I like to do projects that challenge me, and hopefully in turn challenge the audience, or open your eyes to something you're not aware of.
Popularity is very inconsistent. Sometimes it's there, sometimes it's not. It usually just comes in waves.
Once you're put out there in the public eye, people feel a certain ownership over you.
Dancers are kept in a perpetual state of pre-puberty, and for young girls in particular, that type of pressure breeds insecurities.
You never choose the way that you're raised, it's just the way that you were raised, but you do get to a certain age where you're in a position to question the expectations of you and the way that you've been formed by your surroundings.
I was a bit of a loner as a teenager. I never went to a single social event, because they terrified me.
The wardrobe is always the last piece of the puzzle. When you step into the clothing, that's the final step to figuring out that character.
Although I'm not particularly troubled myself, I do have a lot of empathy for troubled characters.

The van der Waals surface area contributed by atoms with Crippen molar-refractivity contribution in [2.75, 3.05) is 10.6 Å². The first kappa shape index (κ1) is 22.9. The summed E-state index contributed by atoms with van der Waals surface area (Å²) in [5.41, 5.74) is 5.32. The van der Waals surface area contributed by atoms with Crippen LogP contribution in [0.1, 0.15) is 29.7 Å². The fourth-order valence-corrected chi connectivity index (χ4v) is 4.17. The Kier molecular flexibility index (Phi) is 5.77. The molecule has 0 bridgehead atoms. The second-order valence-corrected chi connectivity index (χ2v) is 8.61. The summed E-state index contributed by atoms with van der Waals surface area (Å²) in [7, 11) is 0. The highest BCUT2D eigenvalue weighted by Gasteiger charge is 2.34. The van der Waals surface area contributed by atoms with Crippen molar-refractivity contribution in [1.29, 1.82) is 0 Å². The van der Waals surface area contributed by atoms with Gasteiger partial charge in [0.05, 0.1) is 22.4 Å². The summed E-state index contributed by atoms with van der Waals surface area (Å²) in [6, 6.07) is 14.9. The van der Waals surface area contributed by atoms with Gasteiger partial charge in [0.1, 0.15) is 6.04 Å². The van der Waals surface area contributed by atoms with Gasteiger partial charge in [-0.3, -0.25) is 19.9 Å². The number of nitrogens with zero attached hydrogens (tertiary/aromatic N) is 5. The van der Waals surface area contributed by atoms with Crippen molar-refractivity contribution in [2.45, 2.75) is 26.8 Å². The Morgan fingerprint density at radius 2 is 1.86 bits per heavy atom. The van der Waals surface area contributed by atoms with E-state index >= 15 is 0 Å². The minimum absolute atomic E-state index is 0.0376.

Dance has such an intensity to it. You become, in a way, an intense person.
I definitely have an appreciation for fashion.
Photography, for me, is something I can control fully. It's wholly my own expressions.
Feminism is just about equality, really, and there's so much stuff attached to the word, when it's actually so simple. I don't know why it's always so bogged down.
With a corset on, you can't breathe properly.
It's really rare as a teenager to be offered a role that actually resembles what it's like to be a teenager, because there are so many stereotypes that might be attractive to watch, but make you think: 'Who is that? Who has that life at 16?'
When I step back and look at all of these really successful people that I've worked with, one thing I do take away from it is how hard they work and how focused they are.
For un-subscribe please check the mail footer.